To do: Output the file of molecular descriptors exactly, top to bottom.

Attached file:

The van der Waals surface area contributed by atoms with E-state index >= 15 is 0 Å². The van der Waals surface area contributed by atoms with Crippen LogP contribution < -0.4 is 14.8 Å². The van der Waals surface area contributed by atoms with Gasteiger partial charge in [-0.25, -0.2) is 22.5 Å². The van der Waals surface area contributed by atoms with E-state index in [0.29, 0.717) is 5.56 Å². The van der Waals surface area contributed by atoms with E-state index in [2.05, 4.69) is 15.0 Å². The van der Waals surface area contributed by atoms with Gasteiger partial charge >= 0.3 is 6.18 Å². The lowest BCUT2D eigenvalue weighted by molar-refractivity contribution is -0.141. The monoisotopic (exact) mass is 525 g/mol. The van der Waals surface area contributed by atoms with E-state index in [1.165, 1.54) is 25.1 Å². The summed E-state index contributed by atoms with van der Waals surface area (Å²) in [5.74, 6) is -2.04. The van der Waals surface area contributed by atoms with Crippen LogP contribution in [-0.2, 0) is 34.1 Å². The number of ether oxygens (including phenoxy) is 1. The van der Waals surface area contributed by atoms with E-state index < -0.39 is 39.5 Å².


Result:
The van der Waals surface area contributed by atoms with E-state index >= 15 is 0 Å². The van der Waals surface area contributed by atoms with Crippen LogP contribution < -0.4 is 14.8 Å². The van der Waals surface area contributed by atoms with Gasteiger partial charge in [-0.25, -0.2) is 22.5 Å². The van der Waals surface area contributed by atoms with E-state index in [0.29, 0.717) is 5.56 Å². The van der Waals surface area contributed by atoms with E-state index in [2.05, 4.69) is 15.0 Å². The van der Waals surface area contributed by atoms with Gasteiger partial charge >= 0.3 is 6.18 Å². The lowest BCUT2D eigenvalue weighted by molar-refractivity contribution is -0.141. The monoisotopic (exact) mass is 525 g/mol. The van der Waals surface area contributed by atoms with E-state index in [1.165, 1.54) is 25.1 Å². The summed E-state index contributed by atoms with van der Waals surface area (Å²) in [5.74, 6) is -2.04. The van der Waals surface area contributed by atoms with Crippen LogP contribution in [-0.2, 0) is 34.1 Å². The number of ether oxygens (including phenoxy) is 1. The van der Waals surface area contributed by atoms with E-state index < -0.39 is 39.5 Å².